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Judges hit back on court closures

21 October 2010

Lord Justice Goldring, the senior presiding judge for England and Wales, has strongly criticised MoJ plans to axe 157 magistrates’ and county courts.

The court closures are a key part of the MoJ’s attempt to slash its budget by 23 per cent over four years.

Responding to the proposals on behalf of the Lord Chief Justice, Lord Judge, Goldring LJ found significant factual errors in the consultation, failure to take into account travelling times or the impact on family work, and warned of the prospect of delays.

He also warned that closures could damage the recruitment and morale of magistrates and said the projected savings of £15m had ignored additional costs created by the closures.

In terms of errors, Goldring LJ said the MoJ argued that Abergavenny Magistrates’ Court had not been used since 1999, when in reality the court had recently been refurbished and reopened in July 2010.

On transport, he said: “Many users already have journey times of an hour to their local court which could easily be doubled were they to have to travel to the suggested court.

“In a significant number of examples, court users would face journey times leaving many unable to arrive at court before 10am or return home after 4pm.”

Goldring LJ said that in rural areas there might only be one bus or train service available.

“Given the likelihood that victims of crime, or those involved in civil and family disputes, will live in the same locality as other parties, it is not difficult to envisage everyone travelling together on the local bus so as to arrive at court on time. Closures will exacerbate such difficulties.”

Lord Justice Goldring said it was vital that where family proceedings courts closed, work was transferred to a suitable environment, rather than simply the nearest criminal court.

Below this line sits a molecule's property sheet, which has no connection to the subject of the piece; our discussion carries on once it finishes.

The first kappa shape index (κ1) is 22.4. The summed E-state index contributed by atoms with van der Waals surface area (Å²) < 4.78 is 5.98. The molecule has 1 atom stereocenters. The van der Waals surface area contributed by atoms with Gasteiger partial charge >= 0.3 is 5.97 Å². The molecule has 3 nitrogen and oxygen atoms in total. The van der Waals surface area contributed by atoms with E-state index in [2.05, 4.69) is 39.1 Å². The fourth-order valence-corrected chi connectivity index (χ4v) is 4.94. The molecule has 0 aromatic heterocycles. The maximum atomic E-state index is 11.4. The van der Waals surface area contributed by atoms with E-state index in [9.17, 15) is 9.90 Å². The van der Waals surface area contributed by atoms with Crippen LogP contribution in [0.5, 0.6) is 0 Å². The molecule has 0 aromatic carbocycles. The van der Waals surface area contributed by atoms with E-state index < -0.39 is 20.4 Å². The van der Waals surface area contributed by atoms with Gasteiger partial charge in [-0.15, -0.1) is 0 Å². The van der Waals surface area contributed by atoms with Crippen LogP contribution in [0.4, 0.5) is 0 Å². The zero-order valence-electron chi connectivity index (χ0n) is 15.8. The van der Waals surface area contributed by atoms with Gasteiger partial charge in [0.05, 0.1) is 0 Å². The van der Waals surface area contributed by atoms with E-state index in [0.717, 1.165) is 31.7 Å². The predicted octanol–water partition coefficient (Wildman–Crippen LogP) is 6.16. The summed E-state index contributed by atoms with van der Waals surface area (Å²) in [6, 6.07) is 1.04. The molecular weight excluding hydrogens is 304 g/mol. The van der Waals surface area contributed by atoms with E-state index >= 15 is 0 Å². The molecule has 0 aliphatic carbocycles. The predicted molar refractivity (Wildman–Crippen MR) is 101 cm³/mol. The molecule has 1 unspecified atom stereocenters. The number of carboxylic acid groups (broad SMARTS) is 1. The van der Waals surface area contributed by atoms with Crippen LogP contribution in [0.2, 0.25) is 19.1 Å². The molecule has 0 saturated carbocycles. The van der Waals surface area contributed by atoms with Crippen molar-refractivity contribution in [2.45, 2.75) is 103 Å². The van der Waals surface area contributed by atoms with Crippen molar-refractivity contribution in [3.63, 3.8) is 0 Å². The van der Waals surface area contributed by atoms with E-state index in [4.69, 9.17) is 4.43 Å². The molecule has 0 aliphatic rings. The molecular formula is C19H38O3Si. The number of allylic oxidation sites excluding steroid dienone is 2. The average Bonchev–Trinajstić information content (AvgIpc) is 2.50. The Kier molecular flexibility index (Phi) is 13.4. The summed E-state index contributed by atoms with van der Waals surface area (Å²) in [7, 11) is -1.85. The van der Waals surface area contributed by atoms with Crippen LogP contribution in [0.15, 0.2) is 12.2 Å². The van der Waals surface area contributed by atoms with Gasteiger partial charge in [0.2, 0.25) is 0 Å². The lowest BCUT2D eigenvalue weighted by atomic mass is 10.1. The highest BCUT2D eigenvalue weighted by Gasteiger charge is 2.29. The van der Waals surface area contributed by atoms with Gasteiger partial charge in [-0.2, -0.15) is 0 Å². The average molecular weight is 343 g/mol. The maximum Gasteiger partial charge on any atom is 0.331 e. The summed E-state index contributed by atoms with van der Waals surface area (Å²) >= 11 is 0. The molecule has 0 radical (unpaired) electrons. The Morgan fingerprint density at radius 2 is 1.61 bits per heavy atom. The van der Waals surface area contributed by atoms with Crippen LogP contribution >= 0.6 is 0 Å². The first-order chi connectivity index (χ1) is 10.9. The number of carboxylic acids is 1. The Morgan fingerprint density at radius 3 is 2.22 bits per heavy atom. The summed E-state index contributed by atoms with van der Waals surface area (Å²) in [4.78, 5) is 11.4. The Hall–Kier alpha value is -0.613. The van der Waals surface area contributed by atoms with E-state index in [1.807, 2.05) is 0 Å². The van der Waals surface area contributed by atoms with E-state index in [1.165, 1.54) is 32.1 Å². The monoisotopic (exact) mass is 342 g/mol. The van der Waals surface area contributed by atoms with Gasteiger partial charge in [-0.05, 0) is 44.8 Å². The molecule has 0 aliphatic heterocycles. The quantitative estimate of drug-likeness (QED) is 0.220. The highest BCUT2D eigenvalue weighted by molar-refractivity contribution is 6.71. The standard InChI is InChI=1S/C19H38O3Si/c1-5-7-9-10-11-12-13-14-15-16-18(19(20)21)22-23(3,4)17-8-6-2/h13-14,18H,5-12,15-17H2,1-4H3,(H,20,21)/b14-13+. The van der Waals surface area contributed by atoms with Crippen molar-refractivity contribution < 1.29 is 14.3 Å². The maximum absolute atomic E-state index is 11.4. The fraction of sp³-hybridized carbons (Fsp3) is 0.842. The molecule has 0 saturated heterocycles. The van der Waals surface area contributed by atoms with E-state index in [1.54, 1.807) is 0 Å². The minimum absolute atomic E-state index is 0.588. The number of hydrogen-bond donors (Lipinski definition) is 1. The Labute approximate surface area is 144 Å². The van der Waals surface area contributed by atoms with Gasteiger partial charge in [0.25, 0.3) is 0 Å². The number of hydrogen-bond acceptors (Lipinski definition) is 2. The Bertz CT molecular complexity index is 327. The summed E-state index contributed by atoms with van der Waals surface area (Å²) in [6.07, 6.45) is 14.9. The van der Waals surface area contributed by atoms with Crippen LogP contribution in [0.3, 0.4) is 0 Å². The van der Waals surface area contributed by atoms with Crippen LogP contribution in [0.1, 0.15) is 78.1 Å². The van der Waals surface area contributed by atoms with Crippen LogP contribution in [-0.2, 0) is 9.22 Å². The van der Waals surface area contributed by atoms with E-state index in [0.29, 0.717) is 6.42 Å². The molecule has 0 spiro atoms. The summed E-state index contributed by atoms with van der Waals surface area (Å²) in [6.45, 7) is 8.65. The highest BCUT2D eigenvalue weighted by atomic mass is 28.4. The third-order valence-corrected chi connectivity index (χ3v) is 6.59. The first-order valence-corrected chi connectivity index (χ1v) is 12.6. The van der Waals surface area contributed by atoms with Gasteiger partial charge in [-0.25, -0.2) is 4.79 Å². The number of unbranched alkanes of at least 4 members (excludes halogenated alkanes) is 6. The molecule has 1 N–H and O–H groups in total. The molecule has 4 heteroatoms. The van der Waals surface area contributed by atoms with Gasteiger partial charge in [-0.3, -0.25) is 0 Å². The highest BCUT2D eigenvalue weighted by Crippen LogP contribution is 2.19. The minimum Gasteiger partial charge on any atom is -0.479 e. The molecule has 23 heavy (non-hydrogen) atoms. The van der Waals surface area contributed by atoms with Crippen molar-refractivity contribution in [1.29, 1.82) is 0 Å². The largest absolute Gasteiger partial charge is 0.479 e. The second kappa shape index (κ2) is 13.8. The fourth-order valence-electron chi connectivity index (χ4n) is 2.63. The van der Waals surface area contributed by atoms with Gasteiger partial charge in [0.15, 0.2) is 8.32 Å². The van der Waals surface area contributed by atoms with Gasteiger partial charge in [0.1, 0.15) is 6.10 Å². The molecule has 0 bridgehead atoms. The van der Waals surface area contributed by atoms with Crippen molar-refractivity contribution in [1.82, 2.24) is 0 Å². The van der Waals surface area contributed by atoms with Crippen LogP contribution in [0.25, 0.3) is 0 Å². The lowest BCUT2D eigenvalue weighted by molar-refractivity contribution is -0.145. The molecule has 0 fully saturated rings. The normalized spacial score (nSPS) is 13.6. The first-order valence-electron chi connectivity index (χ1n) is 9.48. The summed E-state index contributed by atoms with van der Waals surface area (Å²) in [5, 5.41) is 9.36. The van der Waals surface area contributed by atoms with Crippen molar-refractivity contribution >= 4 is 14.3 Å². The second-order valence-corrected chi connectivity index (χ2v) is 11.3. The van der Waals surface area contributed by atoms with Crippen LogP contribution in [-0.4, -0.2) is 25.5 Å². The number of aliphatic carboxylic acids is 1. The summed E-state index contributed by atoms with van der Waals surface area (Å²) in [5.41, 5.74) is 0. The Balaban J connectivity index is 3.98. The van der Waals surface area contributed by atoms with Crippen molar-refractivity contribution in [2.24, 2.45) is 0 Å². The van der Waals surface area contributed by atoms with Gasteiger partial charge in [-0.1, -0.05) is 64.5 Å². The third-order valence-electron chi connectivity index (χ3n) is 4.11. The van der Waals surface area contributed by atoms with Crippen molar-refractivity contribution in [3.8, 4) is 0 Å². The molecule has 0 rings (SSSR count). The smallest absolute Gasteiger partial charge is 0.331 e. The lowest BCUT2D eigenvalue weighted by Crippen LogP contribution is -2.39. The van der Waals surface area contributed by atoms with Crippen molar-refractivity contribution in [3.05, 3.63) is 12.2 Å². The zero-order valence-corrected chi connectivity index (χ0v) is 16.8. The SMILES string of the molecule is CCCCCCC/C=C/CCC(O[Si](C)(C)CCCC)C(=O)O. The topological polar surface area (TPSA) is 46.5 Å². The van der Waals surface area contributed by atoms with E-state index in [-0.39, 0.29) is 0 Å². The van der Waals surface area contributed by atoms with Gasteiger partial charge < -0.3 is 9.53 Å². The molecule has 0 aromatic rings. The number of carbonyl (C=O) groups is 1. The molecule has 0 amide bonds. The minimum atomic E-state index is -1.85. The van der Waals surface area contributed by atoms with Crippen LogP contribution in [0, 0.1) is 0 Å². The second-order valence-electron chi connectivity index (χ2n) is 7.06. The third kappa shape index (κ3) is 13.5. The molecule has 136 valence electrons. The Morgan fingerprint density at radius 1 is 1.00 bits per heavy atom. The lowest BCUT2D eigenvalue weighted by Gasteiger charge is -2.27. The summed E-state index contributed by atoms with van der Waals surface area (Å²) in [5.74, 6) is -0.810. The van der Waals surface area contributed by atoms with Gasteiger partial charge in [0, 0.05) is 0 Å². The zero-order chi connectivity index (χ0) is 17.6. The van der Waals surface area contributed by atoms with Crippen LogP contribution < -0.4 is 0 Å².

“It is important to keep those involved in family proceedings, especially children, separate from those involved in criminal proceedings. Equally, it is important that criminal work is not transferred to family courts not necessarily suited to such work.”

The lord justice said the £15m figure for estimated savings did not appear to take into account additional costs, such as increase in expenses claims for magistrates, victims and witnesses.

He said he was concerned about the impact of a “more disparate court estate” would have on the spread of those willing to put themselves forward as magistrates.

“I fear too that morale among remaining magistrates will fall if strong reasons for retaining a court are ignored in favour of negligible financial savings.”

Writing in next week’s issue of Solicitors Journal, Jennie Kreser, partner at Silverman Sherliker and a magistrate, describes in detail the impact of the closure of one South London court.

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Regulators Courts & Judiciary